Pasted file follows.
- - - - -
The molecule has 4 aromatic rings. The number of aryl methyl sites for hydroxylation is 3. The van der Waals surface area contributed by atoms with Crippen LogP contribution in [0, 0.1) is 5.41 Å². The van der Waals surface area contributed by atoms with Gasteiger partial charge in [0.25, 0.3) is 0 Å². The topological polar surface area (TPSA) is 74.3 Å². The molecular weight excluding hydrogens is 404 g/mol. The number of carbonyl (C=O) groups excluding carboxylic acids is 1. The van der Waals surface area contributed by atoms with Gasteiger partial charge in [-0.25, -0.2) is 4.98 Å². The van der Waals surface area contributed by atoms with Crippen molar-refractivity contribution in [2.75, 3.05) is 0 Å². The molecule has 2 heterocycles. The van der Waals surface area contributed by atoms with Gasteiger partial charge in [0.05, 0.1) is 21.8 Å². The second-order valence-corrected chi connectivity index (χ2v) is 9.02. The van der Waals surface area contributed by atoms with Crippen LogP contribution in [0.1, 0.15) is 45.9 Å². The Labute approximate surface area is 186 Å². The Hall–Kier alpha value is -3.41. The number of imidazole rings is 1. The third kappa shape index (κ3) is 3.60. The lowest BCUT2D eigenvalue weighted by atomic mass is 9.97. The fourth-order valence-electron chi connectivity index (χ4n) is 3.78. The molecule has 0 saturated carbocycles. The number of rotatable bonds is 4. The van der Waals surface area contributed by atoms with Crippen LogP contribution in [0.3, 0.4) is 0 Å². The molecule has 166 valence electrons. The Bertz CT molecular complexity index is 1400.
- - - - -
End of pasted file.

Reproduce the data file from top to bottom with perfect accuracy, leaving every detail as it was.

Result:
The molecule has 4 aromatic rings. The number of aryl methyl sites for hydroxylation is 3. The van der Waals surface area contributed by atoms with Crippen LogP contribution in [0, 0.1) is 5.41 Å². The van der Waals surface area contributed by atoms with Gasteiger partial charge in [0.25, 0.3) is 0 Å². The topological polar surface area (TPSA) is 74.3 Å². The molecular weight excluding hydrogens is 404 g/mol. The number of carbonyl (C=O) groups excluding carboxylic acids is 1. The van der Waals surface area contributed by atoms with Gasteiger partial charge in [-0.25, -0.2) is 4.98 Å². The van der Waals surface area contributed by atoms with Crippen molar-refractivity contribution in [2.75, 3.05) is 0 Å². The molecule has 2 heterocycles. The van der Waals surface area contributed by atoms with Gasteiger partial charge in [0.05, 0.1) is 21.8 Å². The second-order valence-corrected chi connectivity index (χ2v) is 9.02. The van der Waals surface area contributed by atoms with Crippen LogP contribution in [0.1, 0.15) is 45.9 Å². The Labute approximate surface area is 186 Å². The Hall–Kier alpha value is -3.41. The number of imidazole rings is 1. The third kappa shape index (κ3) is 3.60. The lowest BCUT2D eigenvalue weighted by atomic mass is 9.97. The fourth-order valence-electron chi connectivity index (χ4n) is 3.78. The molecule has 0 saturated carbocycles. The number of rotatable bonds is 4. The van der Waals surface area contributed by atoms with Crippen LogP contribution in [0.3, 0.4) is 0 Å². The molecule has 166 valence electrons. The Bertz CT molecular complexity index is 1400.